Snappy, the Snaplet cat mascot keeps sensitive data safe

Better safe than sorry: encryption for snapshots

Secure the private data in your database - Introducing encryption for Snaplet snapshots.

Privacy and security are really important. We know - it’s part of the reason why we started Snaplet! It’s a pain to get production-like data to code against, and obfuscate sensitive data. To simply create a dump of production can be risky. It’s also dangerous to have personally-identifiable information (PII) on a local machine, which is why Snaplet automatically detects and transforms PII, and allows you to control those transformations at any time.

In theory then, Snaplet snapshots should be safe of running afoul from any PII issues. If your snapshot had to land up in the hands of a third party, because there’s no potentially sensitive information contained inside, it wouldn’t be of any use or value to a bad actor, and at the very least, you wouldn’t be in breach of GDPR or other data privacy regulations.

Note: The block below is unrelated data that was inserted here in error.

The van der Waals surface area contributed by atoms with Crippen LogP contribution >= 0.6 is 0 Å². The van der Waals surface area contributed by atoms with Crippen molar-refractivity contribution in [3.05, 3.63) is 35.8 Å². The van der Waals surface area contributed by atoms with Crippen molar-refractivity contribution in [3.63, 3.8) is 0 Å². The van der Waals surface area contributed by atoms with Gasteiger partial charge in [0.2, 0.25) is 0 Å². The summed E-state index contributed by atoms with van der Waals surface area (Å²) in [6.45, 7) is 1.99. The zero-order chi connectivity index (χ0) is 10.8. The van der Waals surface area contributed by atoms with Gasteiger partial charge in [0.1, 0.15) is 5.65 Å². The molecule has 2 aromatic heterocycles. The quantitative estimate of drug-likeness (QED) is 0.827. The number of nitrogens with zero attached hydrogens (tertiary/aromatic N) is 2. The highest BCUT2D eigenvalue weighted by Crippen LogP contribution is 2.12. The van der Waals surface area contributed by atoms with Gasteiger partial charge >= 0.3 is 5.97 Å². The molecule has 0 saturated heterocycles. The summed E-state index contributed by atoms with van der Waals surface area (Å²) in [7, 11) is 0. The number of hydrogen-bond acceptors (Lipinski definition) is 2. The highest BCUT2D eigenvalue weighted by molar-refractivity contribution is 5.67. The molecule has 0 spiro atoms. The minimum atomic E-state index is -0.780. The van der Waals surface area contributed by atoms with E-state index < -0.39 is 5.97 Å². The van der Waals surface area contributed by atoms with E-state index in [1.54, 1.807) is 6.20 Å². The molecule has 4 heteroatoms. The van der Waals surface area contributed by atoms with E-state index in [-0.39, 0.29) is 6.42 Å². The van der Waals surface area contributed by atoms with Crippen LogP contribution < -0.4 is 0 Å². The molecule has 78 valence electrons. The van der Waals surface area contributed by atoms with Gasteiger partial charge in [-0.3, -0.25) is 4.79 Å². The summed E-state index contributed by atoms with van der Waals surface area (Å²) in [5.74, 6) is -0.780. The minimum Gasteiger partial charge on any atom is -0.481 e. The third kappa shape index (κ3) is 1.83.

Even so, we think it’s better to be safe than sorry, which is why we now support encryption for snapshots. In order to encrypt your snapshots, you’ll need to have a public key in your config. Running snaplet config setup will generate an RSA key-pair, and store a private key in an id_rsa file and a public key in your config.js.

Once your RSA key-pair is setup, snapshots captured via Snaplet Cloud capture are automatically encrypted as part of the capture process, while snapshots captured via the CLI are encrypted when you run a snapshot share command. Encryption happens via the public/private key. This means that no one other than you, and team members who you share a snapshot with via the web application or snaplet share can decrypt your snapshots. Not even us.

Once encryption is setup, by default, all snapshots shared via Snaplet are now encrypted, but you can opt out specifically using the --no-encrypt flag.

Here’s Snaplet software developer Khaya Zulu giving a demo of encryption:

You can find out more about snapshot encryption by checking the documentation or the release notes.

Keep safe!

Jian Reis
May 2, 2024